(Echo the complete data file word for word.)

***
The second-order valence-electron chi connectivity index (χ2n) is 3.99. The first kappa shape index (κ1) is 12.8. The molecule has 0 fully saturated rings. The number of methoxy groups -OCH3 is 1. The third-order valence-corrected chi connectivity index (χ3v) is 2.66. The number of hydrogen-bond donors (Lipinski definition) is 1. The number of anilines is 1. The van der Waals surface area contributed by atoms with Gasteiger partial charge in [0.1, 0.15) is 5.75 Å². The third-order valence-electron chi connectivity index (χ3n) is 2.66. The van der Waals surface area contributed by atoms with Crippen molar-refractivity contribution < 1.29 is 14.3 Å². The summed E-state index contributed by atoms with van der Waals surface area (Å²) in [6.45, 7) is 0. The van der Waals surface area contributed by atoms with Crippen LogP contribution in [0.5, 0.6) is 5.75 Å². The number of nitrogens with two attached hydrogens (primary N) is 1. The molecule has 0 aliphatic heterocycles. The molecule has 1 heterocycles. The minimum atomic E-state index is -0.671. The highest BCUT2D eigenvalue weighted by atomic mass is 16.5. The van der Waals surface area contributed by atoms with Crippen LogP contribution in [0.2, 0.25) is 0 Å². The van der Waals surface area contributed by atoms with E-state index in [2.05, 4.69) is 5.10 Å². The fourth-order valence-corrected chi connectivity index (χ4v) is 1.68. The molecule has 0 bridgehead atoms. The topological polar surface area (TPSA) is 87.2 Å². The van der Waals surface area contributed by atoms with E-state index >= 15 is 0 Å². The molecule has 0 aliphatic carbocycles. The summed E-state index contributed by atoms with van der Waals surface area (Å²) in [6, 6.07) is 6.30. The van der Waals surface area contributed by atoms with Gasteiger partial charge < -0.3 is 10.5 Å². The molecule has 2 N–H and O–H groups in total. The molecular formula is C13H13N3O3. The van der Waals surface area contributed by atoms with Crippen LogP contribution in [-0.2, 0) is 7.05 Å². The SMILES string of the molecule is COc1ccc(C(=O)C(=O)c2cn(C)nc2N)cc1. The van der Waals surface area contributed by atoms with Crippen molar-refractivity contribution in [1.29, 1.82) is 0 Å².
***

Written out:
The second-order valence-electron chi connectivity index (χ2n) is 3.99. The first kappa shape index (κ1) is 12.8. The molecule has 0 fully saturated rings. The number of methoxy groups -OCH3 is 1. The third-order valence-corrected chi connectivity index (χ3v) is 2.66. The number of hydrogen-bond donors (Lipinski definition) is 1. The number of anilines is 1. The van der Waals surface area contributed by atoms with Gasteiger partial charge in [0.1, 0.15) is 5.75 Å². The third-order valence-electron chi connectivity index (χ3n) is 2.66. The van der Waals surface area contributed by atoms with Crippen molar-refractivity contribution < 1.29 is 14.3 Å². The summed E-state index contributed by atoms with van der Waals surface area (Å²) in [6.45, 7) is 0. The van der Waals surface area contributed by atoms with Crippen LogP contribution in [0.5, 0.6) is 5.75 Å². The number of nitrogens with two attached hydrogens (primary N) is 1. The molecule has 0 aliphatic heterocycles. The molecule has 1 heterocycles. The minimum atomic E-state index is -0.671. The highest BCUT2D eigenvalue weighted by atomic mass is 16.5. The van der Waals surface area contributed by atoms with Crippen LogP contribution in [0.2, 0.25) is 0 Å². The van der Waals surface area contributed by atoms with E-state index in [2.05, 4.69) is 5.10 Å². The fourth-order valence-corrected chi connectivity index (χ4v) is 1.68. The molecule has 0 bridgehead atoms. The topological polar surface area (TPSA) is 87.2 Å². The van der Waals surface area contributed by atoms with E-state index >= 15 is 0 Å². The molecule has 0 aliphatic carbocycles. The summed E-state index contributed by atoms with van der Waals surface area (Å²) in [6, 6.07) is 6.30. The van der Waals surface area contributed by atoms with Gasteiger partial charge < -0.3 is 10.5 Å². The molecule has 2 N–H and O–H groups in total. The molecular formula is C13H13N3O3. The van der Waals surface area contributed by atoms with Crippen LogP contribution in [-0.2, 0) is 7.05 Å². The SMILES string of the molecule is COc1ccc(C(=O)C(=O)c2cn(C)nc2N)cc1. The van der Waals surface area contributed by atoms with Crippen molar-refractivity contribution in [1.29, 1.82) is 0 Å².